Competing in a front of a global audience is tough. But so is traveling with valuables (rolling two carry-ons through a crowded airport should be a new Olympic event). So where do Olympians keep their medals in Rio? It's really a personal choice. There isn't a standard answer, so it's probable that athletes are locking them up in hotel safes until they can get on the plane.

This year, Rio officials have given the winners security dye packs to attach to medals that explode if stolen, just like in a retail store. They aren't pretty, but it's worth it, as officials want to make sure that theft doesn't overshadow the glory of the games.

Athletes are also receiving little Olympic stands this year instead of the traditional flowers. Olympic organizers say the the stands are more sustainable than flowers and also serve as a display stand for when the athletes get back home and want to just stare at it all day, patting themselves on the back (that's what I would do, at least). The medals aren't just sentimental reminders of all the hard work, they do have monetary value. But they aren't as valuable as one might think and, in America at least, they're also taxed.

The medals aren't made entirely of the metals they are named for. According to Forbes, the gold medal is plated with six grams of 99 percent pure gold, which is required by the International Olympic Committee. They're worth about $564. The rest is silver with 92 percent purity. Silver medals are 500 grams of sterling silver and worth about $$305 and bronze medals are mostly a combo of copper and zinc and not worth much money The medals are valuable more because of what they symbolize more than anything else.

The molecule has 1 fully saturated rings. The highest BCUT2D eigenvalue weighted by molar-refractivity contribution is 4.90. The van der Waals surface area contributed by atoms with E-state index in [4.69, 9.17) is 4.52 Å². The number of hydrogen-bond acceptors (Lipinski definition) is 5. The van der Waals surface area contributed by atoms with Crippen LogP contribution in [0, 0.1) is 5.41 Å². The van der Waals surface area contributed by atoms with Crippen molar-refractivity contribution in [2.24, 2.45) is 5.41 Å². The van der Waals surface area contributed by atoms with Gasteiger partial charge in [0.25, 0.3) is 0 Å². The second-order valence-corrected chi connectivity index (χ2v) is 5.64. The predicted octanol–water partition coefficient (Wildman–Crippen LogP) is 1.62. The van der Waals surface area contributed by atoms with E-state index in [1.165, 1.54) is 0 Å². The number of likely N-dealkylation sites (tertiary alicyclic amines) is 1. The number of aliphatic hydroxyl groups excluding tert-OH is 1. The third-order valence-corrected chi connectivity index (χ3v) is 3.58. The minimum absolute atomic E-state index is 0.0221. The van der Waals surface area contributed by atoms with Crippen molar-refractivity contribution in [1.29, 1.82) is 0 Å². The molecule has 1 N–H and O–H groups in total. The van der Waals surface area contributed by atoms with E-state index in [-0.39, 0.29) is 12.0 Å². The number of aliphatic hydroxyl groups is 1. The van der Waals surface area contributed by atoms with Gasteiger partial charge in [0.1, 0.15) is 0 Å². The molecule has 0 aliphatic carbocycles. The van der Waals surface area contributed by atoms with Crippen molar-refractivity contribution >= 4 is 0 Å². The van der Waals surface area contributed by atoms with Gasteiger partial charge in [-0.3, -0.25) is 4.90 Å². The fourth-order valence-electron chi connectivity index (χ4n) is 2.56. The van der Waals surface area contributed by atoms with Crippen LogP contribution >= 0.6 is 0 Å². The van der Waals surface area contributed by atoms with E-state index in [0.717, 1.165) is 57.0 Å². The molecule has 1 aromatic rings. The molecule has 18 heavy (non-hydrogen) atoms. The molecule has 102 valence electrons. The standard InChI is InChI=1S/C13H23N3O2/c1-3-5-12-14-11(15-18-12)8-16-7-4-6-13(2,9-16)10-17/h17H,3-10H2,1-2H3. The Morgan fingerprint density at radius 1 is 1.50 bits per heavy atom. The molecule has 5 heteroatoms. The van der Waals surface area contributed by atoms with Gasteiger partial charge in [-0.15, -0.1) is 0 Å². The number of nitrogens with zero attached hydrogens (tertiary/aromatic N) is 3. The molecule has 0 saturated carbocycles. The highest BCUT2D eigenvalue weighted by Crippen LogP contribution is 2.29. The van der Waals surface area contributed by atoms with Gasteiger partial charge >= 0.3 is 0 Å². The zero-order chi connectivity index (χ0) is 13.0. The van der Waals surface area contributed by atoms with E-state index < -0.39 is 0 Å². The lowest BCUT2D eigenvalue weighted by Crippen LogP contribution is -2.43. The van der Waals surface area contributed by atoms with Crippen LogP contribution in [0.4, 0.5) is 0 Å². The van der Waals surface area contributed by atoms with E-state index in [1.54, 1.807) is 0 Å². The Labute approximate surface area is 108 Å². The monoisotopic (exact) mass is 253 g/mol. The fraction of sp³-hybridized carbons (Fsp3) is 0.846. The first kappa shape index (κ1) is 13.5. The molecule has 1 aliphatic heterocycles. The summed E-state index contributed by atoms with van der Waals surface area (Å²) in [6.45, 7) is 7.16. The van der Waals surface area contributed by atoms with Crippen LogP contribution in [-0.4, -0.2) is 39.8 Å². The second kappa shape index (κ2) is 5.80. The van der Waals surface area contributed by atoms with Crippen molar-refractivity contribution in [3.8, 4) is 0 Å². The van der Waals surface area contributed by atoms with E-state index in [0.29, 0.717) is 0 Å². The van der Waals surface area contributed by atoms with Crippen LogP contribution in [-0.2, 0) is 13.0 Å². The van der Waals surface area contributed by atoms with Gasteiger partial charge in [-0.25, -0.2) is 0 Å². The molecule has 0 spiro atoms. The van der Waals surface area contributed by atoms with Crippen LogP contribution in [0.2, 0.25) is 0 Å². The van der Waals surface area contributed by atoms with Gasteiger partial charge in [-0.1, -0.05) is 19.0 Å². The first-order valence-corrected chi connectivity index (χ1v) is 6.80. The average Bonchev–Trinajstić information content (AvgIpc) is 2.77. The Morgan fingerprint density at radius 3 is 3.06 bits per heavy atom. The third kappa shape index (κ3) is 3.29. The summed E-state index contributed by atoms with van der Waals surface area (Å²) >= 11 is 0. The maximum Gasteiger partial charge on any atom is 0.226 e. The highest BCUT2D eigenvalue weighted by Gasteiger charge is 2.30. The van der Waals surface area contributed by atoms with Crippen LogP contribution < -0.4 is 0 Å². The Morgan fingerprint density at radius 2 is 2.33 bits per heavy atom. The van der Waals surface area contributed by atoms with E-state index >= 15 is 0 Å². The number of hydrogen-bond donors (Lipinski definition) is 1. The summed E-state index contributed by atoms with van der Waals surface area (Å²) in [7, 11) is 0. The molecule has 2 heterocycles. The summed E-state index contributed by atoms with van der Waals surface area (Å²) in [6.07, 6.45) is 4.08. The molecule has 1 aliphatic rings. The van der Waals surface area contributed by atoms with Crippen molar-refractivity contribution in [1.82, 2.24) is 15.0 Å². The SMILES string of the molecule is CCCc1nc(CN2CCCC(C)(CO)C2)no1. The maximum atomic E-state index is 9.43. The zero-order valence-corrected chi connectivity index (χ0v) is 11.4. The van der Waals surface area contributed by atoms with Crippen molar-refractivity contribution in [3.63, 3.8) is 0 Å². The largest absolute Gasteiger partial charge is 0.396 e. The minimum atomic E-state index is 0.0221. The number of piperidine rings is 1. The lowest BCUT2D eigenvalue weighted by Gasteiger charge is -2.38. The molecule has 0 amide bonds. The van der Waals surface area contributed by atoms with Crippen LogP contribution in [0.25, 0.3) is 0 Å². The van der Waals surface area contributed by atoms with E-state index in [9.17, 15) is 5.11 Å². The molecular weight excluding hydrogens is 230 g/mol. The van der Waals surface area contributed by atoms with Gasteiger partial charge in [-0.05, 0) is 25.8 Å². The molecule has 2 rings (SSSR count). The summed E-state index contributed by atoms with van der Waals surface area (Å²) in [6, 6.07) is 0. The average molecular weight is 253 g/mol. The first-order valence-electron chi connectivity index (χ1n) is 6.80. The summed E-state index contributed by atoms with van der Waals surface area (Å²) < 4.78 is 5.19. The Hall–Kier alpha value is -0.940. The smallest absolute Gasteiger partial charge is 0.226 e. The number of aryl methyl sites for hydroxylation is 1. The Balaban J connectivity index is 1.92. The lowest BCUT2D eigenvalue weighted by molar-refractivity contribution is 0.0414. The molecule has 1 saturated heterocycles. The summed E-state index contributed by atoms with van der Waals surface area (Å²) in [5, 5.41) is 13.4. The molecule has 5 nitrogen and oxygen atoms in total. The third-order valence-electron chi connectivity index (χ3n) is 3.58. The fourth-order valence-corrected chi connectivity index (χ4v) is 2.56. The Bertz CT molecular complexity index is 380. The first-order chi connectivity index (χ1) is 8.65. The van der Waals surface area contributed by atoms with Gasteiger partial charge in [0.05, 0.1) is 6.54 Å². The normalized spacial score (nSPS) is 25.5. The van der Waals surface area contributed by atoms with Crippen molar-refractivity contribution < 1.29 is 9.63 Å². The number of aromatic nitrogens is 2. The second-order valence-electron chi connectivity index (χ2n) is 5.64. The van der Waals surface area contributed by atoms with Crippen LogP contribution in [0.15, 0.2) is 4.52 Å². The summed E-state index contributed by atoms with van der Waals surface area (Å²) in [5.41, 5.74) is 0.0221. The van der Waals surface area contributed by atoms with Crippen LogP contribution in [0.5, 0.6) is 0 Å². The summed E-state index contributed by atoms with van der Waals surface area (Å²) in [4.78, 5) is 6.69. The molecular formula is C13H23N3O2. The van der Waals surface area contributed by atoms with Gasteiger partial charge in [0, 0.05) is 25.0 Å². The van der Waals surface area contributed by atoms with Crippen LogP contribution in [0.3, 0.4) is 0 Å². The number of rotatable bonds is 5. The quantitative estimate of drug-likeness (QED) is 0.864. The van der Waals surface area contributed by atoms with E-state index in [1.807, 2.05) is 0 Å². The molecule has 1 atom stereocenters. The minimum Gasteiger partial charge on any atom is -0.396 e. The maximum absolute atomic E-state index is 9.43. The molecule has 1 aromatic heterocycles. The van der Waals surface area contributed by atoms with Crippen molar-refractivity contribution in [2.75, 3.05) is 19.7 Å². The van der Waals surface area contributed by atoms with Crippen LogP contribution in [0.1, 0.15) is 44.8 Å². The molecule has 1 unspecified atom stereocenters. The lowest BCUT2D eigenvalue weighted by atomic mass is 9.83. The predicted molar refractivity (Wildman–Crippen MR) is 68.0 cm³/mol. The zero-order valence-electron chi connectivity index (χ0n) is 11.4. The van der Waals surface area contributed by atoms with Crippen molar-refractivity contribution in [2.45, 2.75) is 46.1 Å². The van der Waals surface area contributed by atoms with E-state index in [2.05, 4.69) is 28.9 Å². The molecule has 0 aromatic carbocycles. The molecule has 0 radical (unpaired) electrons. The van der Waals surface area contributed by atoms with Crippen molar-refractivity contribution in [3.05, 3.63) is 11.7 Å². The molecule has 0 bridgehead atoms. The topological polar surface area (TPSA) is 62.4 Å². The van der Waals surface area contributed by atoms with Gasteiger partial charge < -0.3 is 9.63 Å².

The winners also get cash prizes along with their medals. The prizes are $25,000 for gold, $15,000 for silver and $10,000 for bronze. Like any prize money, when American athletes return home they have to pay taxes on that amount, depending on their tax brackets. According to Americans for Tax Reform, that could mean about $9,900 for gold, $5,940 for silver, and and for bronze it's $3,960 for the highest earners. Those in lower tax brackets pay less according to the tax scale. Michael Phelps will have quite a bit of taxes to pay, but his current net worth is about $55 million, so I wouldn't start to feel too bad for him.

Even thought the medals sort of cost more in taxes than what they're worth, I'm sure the athletes are keeping a close eye on their prize. It's not about the gains, it's about glory, after all.